Piano Training is NOT Adequate
This is how weekly piano lessons ought to work. The tutor listens to what the student trained in the previous week. The trainer would then give ideas on how to develop or teach new concepts to develop the new pianist both technically and musically. From there, they may add some training tips and suggestions on what and how to train in the following week. The student would then rehearse for a week according to the coaches suggestions and this would carry on from week to week.
Sadly this is very rarely the way trainings happen. This all assumes one very crucial thing. That the student actually rehearsed. Sadly more often than not the teacher will come to a lesson only to discover that the student did not rehearse. Oh no! What does the coach do now? Practice with the student of course!
That’s what takes place if the student just did not practice, but sadly even if the student DID train this may still be the outcome. Why? Because practicing is hard.
Why Practicing is Hard
Let’s think about what we’re requesting young children, perhaps as young as 5, to do. The best way to practice is to eliminate all diversions sit down at the piano and sort out on sections of music that the student cannot until now play.
Playing from the start of a piece is more often than not an unproductive use of time. Playing a minor section slowly and precisely is often a condition of good train. Then repeating it over and over and over. Then they would want to find another minor section they are not happy with and do it once more.
I’m over making things easier here, but the fact is to assist us realise how challenging that is. How long should rehearse be? I would be pleased with fifteen minutes from a young child and thirty minutes from an older child. How many five year olds do you know that could focus well for 15 minutes without getting diverted. Or even better, how many grown-ups do you know that could do the same?
And yet coaches expect that style of practice every week from their students. Realistically it is rarely if ever going to happen that way. But an exciting thing happens when the trainer is sitting there. You have the tutor leading the student telling them what they need to practice and how many times to repeat it. The trainers can correct bad habits and improper pose. These are things a young child, or even an adult would have a challenging time doing in a focused way.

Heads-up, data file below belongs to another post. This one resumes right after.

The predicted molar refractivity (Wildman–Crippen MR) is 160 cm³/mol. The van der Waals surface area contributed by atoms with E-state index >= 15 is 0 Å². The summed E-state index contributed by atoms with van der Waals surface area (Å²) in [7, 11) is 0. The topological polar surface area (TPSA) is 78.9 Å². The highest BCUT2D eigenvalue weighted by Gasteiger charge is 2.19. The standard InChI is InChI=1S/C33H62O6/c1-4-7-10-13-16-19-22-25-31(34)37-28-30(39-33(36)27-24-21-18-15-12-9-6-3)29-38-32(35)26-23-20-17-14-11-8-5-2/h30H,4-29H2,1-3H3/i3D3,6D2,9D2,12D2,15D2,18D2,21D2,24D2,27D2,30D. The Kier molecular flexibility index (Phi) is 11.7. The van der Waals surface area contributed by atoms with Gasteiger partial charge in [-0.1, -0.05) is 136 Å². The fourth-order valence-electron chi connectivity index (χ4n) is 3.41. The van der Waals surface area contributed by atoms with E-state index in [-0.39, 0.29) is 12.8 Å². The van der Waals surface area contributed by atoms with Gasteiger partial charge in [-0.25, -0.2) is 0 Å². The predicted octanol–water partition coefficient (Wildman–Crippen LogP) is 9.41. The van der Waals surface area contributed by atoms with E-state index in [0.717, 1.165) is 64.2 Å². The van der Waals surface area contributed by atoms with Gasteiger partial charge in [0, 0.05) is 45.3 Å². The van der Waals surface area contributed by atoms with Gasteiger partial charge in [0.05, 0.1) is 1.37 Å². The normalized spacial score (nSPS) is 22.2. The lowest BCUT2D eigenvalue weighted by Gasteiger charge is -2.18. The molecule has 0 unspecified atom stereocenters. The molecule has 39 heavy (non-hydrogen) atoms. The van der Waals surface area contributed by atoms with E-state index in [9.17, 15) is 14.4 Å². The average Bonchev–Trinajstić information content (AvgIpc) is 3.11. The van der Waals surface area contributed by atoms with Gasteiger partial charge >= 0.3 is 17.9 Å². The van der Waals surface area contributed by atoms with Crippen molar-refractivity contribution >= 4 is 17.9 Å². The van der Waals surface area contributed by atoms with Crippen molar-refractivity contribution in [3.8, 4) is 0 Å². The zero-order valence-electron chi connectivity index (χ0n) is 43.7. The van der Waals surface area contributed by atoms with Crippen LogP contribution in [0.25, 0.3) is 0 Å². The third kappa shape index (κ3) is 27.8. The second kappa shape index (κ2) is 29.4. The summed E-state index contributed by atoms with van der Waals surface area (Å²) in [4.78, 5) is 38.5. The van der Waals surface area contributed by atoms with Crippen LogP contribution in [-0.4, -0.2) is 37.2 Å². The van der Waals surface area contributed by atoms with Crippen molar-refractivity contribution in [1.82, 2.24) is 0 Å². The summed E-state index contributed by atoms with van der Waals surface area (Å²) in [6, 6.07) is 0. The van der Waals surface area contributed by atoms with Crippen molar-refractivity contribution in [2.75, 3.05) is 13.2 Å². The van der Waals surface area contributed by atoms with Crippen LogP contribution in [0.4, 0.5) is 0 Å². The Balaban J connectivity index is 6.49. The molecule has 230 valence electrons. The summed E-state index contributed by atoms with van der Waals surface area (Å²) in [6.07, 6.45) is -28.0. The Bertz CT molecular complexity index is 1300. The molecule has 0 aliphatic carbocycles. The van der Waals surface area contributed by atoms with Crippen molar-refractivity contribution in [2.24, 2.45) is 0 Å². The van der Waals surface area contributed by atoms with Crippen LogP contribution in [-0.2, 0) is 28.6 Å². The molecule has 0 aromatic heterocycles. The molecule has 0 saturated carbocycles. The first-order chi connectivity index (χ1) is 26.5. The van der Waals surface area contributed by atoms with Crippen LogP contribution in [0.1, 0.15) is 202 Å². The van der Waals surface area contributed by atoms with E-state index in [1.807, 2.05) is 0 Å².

How Often Should Lessons Be?
For full effectiveness lessons should be held as frequent as feasible. If a student can afford lessons day-to-day, they’ll advance many multiples sooner than a student taking lessons once a week. It’s as easy as that. Most of the lessons will be the trainer just rehearsing with the student. But that train is undeniably invaluable.
No not many of us can have enough money to take a lesson daily with their trainer. Not only that, but not every person needs to become the next Mozart. So determining how often to take lessons really depends on your goals. Contemplate about just what you’re looking for in lessons. Let’s define some collective goals.
Objectives for Piano Lessons
- Play one certain piece
- Play for my wedding
- Be able to play as a hobby
- Study serious as a lifelong pursuit
- Make it a job
If your objective for piano lessons is just to play one piece, evidently lessons everyday indeed aren’t needed. You may really be capable to even learn on your own!
A piano tutor will continually be ready to lend a hand and create the music sound the finest it can. If budget is a issue though, see if you can discover a lecture of the piece on YouTube. If you never desire to learn anything else, then it matters a lot less whether you are playing absolutely accurately or not.
Although this all changes if you want to, or you want your kid to take this really seriously. It doesn’t take place frequently, however I have a few students that would take an hour lesson three days a week, and then another hour of music concept for a total of four hours a week of lessons. These students are at all times the top.
You get what you put in. If you don’t take lessons very honestly, you won’t get as much pleasure out of lessons as if you put your full spirit into it. As a pianist I can tell you that the joy that comes from playing beautiful music is boundless. Don’t miss out!
We are currently students at university's around Sydney We live in various parts of Sydney and are looking for more 1 on 1 piano tutoring students in & around Sydney.
Please email us now - and one of the team will be in contact with you soon
Contact Kayla Today
Kayla teaches all three of our children piano lessons weekly and has done so for more than a year. She is great with the kids (ages 7 to 14). She is not only talented and knowledgeable about music, but also has passionate about the art form.
She has been excellent about keeping them interested and excited about music and performance. I highly recommend the teachers from Piano Lessons Australia!